By Hamed Abbaszadegan, MD, MBA, FACP, FAMIA, Program Director, Clinical Informatics Fellowship Program, University of Arizona College of Medicine-Phoenix
The word “surge” has become a negative connotation in our COVID environment. That is unless you refer to the term with regards to technology adoption. It has been widely demonstrated how the Health IT space has benefitted out of need due to the pandemic. Telehealth has been discussed at great length over the last few months, but one area of Health IT not as commonly reviewed is our old friend Natural Language Processing (NLP). NLP has been widely used for many years. Your Siri or Google Assist on your phone/device are all NLP based technologies. As all things healthcare though, applied technology seems to lag. NLP really has not taken a firm root in the practice of medicine. We have seen brilliance in voice recognition technology, but mainly in the documentation gathering applications. Voice recognition is used in NLP, but it is not NLP by itself. With that said, what has the COIVD surge accelerated in the domain of NLP? The answer (in my health system) is that COVID surges have caused surges in monitoring COVID.
From an informatics and Health IT perspective, NLP has proven to have clinical application for large scale surveillance (population health management).
The accelerated adoption of monitoring COVID itself has accelerated the need for robust NLP engines to capture patients who have tested positive or negative for COVID. From an Electronic Health Record perspective, tracking COVID cases within a health system is in essence basic Clinical Informatics 101. You can link the results of your lab package to easily track and create reports of COVID cases. This does not solve the cases outside of your lab package though. In order to scale up surveillance, something drastic had to be applied. Waiting on true interoperability seemingly will never happen, so the Department of Veterans Affairs created the National Surveillance Tool for COVID-19. Rather than go into technical specifics, I will just state that the NLP algorithms can pick up select text and language out of the basic typed text. Thus, we can search through our entire health record system across the country, regardless of the instance of the EHR to look for keywords to extract out patients that had COVID tests outside of our system.
In the case of the city of Phoenix, if you had a COVID test at a Banner Health facility, and were subsequently seen back at the VA through telehealth, documentation of your encounter (History of Present Illness – HPI) would include that you recently had a COVID test. Picking up that language in a non-structured free text HPI section of a note is what the NLP engine can do. By being able to isolate select language, a process of secondary clinical review is subsequently conducted to confirm COVID results. As all technology is not full proof, this process to have a clinician perform a secondary clinical review is critical to verify the NLP captured appropriate results. Thereis no other way to sift through hundreds of thousands of charts manually. No case is logged as positive without this clinical review. What makes this application of NLP so useful is we can target specific patients and specific facilities/cities where the patient resides. The patient, admission info (if applicable), location, primary care team, and primary care physician are all tracked for appropriate follow-up. The capability to hone in and get granular information is extraordinarily useful clinically. There are numerous other data points tracked that I have not mentioned due to the sensitive nature of the private/personal health (patient) information.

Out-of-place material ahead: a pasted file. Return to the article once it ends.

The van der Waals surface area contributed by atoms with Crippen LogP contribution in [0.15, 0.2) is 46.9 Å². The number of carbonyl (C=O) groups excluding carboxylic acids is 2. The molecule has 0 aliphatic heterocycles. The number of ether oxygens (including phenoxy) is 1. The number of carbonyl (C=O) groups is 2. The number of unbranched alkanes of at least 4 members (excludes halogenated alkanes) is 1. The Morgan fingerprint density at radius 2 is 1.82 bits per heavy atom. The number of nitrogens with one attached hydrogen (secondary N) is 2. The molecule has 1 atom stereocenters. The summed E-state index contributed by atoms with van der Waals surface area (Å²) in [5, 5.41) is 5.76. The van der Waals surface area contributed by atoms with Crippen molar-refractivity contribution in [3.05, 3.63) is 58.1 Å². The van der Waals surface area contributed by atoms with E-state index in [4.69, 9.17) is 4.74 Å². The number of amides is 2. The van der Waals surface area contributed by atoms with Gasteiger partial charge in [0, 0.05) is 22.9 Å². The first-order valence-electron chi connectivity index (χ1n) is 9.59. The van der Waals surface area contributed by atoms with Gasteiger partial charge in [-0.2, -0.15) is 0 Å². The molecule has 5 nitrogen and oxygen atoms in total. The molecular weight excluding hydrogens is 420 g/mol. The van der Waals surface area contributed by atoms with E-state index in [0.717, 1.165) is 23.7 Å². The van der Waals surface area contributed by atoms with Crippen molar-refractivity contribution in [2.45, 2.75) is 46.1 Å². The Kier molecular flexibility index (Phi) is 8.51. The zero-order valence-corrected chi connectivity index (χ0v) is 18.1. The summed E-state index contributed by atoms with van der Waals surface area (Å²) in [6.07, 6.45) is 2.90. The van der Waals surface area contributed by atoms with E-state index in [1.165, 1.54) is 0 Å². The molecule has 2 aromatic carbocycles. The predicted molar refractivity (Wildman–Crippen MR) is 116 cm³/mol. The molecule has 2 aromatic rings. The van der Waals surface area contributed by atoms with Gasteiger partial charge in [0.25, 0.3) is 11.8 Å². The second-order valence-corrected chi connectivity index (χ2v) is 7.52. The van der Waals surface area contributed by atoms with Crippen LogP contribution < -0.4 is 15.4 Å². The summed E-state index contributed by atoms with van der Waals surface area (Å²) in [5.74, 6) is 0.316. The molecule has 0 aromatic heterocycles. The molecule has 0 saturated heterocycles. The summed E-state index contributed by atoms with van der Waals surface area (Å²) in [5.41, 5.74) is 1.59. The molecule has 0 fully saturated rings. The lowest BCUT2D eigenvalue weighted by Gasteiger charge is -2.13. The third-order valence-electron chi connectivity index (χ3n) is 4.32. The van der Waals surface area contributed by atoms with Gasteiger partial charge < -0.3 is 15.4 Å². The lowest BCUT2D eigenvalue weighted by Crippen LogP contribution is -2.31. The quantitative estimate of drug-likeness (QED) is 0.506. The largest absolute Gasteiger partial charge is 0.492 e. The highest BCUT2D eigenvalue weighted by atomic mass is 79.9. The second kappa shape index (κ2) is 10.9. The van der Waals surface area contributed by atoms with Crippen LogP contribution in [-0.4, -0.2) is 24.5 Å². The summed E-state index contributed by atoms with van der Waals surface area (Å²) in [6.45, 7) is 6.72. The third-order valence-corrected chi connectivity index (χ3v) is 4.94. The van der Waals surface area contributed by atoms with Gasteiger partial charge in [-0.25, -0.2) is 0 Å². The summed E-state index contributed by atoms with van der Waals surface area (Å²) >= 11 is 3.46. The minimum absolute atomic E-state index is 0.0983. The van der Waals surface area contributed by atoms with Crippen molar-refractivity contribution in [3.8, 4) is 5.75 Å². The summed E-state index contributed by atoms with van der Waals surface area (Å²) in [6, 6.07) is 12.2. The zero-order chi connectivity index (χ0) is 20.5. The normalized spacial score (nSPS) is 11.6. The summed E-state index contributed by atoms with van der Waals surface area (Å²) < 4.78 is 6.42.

From an informatics and Health IT perspective, NLP has proven to have clinical application for large scale surveillance (population health management). There are many other uses of NLP for clinical tracking purposes. Cancer navigation is one such useful application. In fact, there are pockets of NLP use in the cancer tracking domain, but from my experience, it has not kicked into high gear yet. Adoption and the process of tracking has often been a rate-limiting step for cancer navigation.
Nevertheless, the lessons learned from the use of NLP for COVID tracking will likely extend out to cancer navigation and disease monitoring in a more robust form. Imagine being able to intelligently isolate out text with the words “nodule”, “Spiculated lesion” or “suspicious lesion” tied together with a process to do something about it. By tracking which patients have such language in their written notes at a massive scale will revolutionize how the clinical review of high-risk patients are prioritized for further precise healthcare deliver. As the surge of COVID has shown, the adoption of NLP will help all of us manage healthcare in a more precise manner.